Erik, you realize who produced this graphic, right? It’s a trade organization for bogus online “universities” like University of Phoenix. They want to undermine traditional universities to leverage their product.. The commenters above are right to point out that there’s a lot of missing information in this graphic– and it’s missing for the simple reason that it undercuts their point.Report

  9. E.D. Kain says:

    Okay everybody. This was mostly to drum up conversation. Personally, I think the only piece of wisdom in the above graphic is that it makes more sense to attend state schools. I also think that many people would be better served learning a vocation, though that’s changing as the world changes, so who knows?

    My own views on education is that people should get as much of it as possible. It’s good for individuals and it’s good for society. I think that globalization will require more and more of us to pursue science and technology degrees, so I hope that more tech-types also get minors in English and History and all those vastly important but not terribly profitable or competitive subjects.

    Either way, a college degree will still improve your standard of living, your competitiveness, and your overall life experience. I’m all for it, though I wish we could fund our education’s better and not acquire so much debt, and I think that the social partying aspects of college have gotten out of hand. Schools need to be tougher on kids, with higher standards and less flexibility. And so on and so forth.

    In other words, I think it does pay to go to college.

    Oh, and Freddie – I didn’t really dig into the source too much. Like I said, this was mainly a conversation-starter.Report

    • Ian M. in reply to E.D. Kain says:

      E.D. could you please provide a shred of evidence that we are need more undergraduates in the sciences and tech fields? You can easily find Master’s fields with inadequate graduates (food science comes to mind), but I need some evidence there are undergraduate only jobs that need filling. Right now those jobs at my university are going to people with Master’s and PhDs. So they are getting 6-9 years of college to make $12-17/hour. If you are not continuing to grad school, undergraduate science is a *terrible* decision. Not sure if the same is true for tech/engineering, but where are you getting this idea from?Report

      • E.D. Kain in reply to Ian M. says:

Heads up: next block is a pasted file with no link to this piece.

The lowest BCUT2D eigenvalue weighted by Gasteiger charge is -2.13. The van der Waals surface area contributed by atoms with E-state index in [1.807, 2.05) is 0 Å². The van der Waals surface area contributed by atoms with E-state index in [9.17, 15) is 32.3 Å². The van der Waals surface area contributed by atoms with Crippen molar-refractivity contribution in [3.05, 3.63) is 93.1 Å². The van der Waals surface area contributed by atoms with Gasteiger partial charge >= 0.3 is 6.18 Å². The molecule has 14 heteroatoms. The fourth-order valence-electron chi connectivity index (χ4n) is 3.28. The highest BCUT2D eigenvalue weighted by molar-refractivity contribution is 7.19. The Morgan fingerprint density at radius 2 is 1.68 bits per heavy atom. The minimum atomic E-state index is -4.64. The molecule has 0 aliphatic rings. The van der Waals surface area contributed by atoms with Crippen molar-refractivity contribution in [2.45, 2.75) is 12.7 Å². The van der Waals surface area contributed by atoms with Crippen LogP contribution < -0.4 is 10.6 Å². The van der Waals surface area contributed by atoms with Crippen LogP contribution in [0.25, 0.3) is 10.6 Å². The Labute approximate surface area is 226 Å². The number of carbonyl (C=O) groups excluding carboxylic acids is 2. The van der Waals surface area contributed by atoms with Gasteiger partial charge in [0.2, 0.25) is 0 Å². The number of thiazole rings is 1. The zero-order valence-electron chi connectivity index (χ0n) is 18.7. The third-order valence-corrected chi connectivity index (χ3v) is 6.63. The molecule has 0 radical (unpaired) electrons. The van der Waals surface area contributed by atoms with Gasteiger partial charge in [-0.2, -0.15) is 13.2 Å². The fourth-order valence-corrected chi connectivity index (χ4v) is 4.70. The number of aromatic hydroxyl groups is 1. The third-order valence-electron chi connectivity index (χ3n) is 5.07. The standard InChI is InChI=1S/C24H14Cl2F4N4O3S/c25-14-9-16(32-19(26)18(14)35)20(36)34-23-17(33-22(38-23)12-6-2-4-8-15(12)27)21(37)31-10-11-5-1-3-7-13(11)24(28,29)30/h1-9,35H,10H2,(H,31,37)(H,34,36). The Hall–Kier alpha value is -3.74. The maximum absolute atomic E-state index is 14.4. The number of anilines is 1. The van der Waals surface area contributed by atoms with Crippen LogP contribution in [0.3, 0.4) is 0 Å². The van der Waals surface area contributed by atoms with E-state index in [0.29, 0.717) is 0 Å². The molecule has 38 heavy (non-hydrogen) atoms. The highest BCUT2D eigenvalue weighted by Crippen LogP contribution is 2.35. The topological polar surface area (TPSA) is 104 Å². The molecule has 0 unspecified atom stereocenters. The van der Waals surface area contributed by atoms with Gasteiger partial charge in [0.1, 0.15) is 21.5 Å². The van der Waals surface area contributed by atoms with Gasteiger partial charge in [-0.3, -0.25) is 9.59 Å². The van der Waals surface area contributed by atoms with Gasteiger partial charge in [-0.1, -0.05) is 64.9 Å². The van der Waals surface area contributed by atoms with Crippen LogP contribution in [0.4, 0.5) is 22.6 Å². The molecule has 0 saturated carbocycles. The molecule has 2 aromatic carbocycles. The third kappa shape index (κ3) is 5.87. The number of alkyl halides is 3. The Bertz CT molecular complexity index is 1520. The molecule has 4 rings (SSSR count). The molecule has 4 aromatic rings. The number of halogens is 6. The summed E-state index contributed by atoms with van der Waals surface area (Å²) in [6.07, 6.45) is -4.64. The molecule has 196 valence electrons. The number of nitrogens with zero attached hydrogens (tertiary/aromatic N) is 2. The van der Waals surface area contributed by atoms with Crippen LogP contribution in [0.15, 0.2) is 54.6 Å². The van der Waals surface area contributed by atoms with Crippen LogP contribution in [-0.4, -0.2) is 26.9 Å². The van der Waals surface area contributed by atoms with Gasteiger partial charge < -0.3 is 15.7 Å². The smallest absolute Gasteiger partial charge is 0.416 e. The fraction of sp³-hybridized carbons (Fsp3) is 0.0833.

What do you think the future economy will demand, Ian?Report

        • Ian M. in reply to E.D. Kain says:

          In a science setting the person making the claim has the responsibility of defending it with evidence. Nice try, back at you.Report

          • E.D. Kain in reply to Ian M. says:

            No, I’m serious. You’ve said this before – that science and tech degrees are not going to be useful in the future. So if that’s true, what will be useful in the future? Where will the jobs be if not in developing new technologies and consumer products?Report

            • Dan in reply to E.D. Kain says:

              How many B.A.’s in science and tech does it take to develop new technologies and consumer products? If it takes (X) B.A.’s what happens to wages when X+1 occurs? What happens when X-1 occurs? Does the occurrence of X+1 or X-1 impact the number of people who attempt to get science and tech B.A.’s? Does it change the rate of success in people completing science and tech B.A.’s?Report

              • E.D. Kain in reply to Dan says:

                Also – I’m not just talking about BA’s or BS’s. I am also talking about higher education.Report

              • Jaybird in reply to Dan says:

                I imagine that there will be benefits at the margins that exceed the benefits we’re currently reaping from the hordes of psychology and/or communications degrees out there.Report

              • E.D. Kain in reply to Jaybird says:

                Also – look into the number of teaching jobs out there for science and math vs. the number for English, history, etc. As a society becomes more service oriented, of course lots of jobs will be available in service-oriented positions. But society also becomes more hyper-technological, and demand for newer and more advanced gadgets, medicine, etc. etc. becomes greater. So you have more of a demand for these degrees. Most people who get a graduate level degree in engineering or software engineering (etc) first got a technical undergrad degree.Report